An Ann Arbor teen's invention aiming to prevent fatal police shootings of deaf people has won a national award.
Seventeen-year-old Skyline High School graduate Sarah Whybark won the "Best Logbook" award at the June 1 National Invention Convention and Entrepreneurship Expo (NICEE), held at Henry Ford Museum, for her invention called ASSIST. She was one of 437 student inventors from 20 states and two countries participating in the convention produced by The STEMIE Coalition, a nonprofit founded to promote STEM (science, technology, engineering, and math), invention, and entrepreneurship education.
ASSIST is a bracelet for deaf people that blinks when police are around, alerting the police to a deaf citizen while also alerting the deaf person to law enforcement officials' presence. The idea was originally conceived by another student in Whybark's engineering class at Skyline. But that student moved on to another idea and let Whybark develop ASSIST.
"Growing up in elementary school, I had a few friends who were deaf," Whybark says. "I wanted to help a minority group that often gets overlooked, and I remembered a while back there was a story about a man who was shot and killed in Oklahoma because he was unable to hear and understand the police who were confronting him."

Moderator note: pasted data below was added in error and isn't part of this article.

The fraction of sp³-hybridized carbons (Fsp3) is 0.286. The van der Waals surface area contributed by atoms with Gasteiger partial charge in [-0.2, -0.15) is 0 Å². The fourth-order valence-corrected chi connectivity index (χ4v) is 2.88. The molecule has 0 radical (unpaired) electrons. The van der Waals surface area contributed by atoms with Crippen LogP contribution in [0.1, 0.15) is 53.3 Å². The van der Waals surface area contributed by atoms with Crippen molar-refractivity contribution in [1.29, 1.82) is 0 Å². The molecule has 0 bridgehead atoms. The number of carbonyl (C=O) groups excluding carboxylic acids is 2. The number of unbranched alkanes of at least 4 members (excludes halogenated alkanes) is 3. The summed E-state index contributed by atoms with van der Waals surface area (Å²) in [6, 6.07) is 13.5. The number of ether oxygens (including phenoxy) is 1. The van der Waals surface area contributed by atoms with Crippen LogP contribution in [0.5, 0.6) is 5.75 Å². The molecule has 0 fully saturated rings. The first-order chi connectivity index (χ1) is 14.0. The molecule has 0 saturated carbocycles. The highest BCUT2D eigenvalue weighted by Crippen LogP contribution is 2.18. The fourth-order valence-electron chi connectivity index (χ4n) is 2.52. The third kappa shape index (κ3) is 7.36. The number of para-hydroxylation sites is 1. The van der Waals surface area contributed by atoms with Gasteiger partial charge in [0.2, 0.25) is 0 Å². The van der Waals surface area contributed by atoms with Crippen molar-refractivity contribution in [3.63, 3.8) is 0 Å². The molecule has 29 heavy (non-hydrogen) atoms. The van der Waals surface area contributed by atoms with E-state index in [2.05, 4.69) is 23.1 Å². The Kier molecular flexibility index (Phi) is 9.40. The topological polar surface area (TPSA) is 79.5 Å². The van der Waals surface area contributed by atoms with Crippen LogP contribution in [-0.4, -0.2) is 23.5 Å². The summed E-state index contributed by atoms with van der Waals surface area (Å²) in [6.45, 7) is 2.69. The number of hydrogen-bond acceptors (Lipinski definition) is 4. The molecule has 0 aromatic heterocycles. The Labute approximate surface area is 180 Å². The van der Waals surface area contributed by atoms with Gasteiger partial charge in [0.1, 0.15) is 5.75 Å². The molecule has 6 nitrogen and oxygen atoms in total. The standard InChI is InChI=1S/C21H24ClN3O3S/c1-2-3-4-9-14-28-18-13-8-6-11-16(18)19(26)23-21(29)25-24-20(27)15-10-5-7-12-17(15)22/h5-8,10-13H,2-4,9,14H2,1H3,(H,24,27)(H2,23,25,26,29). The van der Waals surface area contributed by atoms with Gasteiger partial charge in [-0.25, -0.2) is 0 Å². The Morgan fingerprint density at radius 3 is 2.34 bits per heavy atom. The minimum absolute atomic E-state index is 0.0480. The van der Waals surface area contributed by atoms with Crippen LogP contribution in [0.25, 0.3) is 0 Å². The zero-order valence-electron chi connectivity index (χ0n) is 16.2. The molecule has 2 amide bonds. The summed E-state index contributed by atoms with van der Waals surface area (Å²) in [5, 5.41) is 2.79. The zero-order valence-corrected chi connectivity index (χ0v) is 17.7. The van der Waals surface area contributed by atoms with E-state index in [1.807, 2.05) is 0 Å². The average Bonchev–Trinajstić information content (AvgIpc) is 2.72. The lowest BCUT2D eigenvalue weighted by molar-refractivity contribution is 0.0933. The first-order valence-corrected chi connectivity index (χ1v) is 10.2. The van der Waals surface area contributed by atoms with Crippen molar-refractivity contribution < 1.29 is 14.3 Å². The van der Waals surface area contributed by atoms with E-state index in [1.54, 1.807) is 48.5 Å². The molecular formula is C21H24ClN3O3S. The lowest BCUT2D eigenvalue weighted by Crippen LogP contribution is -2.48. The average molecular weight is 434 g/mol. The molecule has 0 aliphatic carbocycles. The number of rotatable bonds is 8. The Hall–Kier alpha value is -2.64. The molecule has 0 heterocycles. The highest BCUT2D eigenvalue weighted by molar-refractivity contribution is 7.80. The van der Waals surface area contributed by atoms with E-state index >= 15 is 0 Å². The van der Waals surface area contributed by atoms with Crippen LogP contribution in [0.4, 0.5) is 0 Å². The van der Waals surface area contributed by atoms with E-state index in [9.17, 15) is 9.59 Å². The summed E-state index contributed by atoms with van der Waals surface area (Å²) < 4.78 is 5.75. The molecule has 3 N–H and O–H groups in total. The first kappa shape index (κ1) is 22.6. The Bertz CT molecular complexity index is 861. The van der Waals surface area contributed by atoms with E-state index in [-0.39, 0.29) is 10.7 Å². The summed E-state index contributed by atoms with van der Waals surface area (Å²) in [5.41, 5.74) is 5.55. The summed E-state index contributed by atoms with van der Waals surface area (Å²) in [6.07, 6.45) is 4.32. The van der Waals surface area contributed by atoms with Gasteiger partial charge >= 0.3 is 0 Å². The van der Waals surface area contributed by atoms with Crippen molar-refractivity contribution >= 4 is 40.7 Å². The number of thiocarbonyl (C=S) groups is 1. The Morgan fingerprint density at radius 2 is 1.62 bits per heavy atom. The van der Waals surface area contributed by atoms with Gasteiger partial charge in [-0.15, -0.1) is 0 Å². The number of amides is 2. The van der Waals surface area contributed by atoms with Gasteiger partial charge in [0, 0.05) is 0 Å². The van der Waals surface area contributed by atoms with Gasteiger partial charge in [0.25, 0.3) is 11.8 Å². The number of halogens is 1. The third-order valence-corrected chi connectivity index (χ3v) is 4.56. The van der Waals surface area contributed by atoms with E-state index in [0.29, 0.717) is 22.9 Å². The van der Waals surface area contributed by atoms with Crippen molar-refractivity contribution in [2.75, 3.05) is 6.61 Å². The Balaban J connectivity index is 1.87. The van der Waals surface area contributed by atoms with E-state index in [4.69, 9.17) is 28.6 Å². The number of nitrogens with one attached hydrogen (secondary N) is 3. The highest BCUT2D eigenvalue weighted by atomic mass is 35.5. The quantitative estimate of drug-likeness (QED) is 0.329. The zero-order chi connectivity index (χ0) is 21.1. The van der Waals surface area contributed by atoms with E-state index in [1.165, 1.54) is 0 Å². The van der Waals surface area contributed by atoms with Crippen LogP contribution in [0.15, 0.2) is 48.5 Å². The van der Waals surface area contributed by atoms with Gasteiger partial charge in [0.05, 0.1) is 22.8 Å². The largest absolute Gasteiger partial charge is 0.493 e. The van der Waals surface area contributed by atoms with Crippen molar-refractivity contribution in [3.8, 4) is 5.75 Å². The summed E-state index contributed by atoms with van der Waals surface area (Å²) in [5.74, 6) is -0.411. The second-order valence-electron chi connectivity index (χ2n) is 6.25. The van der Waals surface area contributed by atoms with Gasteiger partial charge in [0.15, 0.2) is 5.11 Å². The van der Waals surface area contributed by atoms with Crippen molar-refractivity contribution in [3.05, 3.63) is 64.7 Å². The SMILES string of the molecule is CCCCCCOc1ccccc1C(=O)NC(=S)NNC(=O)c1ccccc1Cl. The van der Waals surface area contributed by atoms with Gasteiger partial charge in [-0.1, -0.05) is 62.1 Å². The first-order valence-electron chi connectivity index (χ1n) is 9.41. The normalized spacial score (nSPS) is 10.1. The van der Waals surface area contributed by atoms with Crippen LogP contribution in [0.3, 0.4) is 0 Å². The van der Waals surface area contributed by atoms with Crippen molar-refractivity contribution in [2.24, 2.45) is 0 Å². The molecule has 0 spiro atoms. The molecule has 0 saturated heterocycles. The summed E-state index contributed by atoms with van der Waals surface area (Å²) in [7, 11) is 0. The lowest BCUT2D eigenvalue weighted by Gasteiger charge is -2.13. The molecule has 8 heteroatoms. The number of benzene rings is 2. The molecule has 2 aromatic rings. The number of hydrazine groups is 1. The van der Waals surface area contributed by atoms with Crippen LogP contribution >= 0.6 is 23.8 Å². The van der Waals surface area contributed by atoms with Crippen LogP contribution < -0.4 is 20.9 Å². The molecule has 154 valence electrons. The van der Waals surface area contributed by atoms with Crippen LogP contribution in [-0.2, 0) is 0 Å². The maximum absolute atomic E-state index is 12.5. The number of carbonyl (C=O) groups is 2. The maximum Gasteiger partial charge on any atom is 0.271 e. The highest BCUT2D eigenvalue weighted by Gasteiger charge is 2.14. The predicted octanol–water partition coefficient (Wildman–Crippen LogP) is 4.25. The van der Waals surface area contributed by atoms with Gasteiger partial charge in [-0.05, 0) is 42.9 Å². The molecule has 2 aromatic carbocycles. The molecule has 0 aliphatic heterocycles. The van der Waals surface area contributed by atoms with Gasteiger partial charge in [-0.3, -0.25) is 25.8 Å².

That initial concept became Whybark's school year capstone project and her NICEE entry. Whybark says the "Best Logbook" award means that she maintained excellent documentation and organization throughout her project, including documenting ideas that she abandoned.
Currently, she says the bracelet is made of "a garage weather strip, Velcro, duct tape, and hot glue." But she has plans to develop it further by collaborating with engineers and coders and eventually patenting her idea.
"Once I get a working prototype, I plan to reach out to the people and organizations that I have already met and who have taken interest in this idea," she says. "After I have it functioning and supported, I will bring the idea to the police and those who are on the other side of this public safety issue right now."
She also hopes to add a feature alerting deaf drivers to an approaching emergency response vehicle. Beyond the ASSIST project, Whybark's future plans include attending Transylvania University in Lexington, Ky. and becoming an elementary teacher for students with special needs.
Sarah Rigg is a freelance writer and editor in Ypsilanti Township. You may reach her at email@example.com.
Photo courtesy of the STEMIE Coalition/KMS Photography.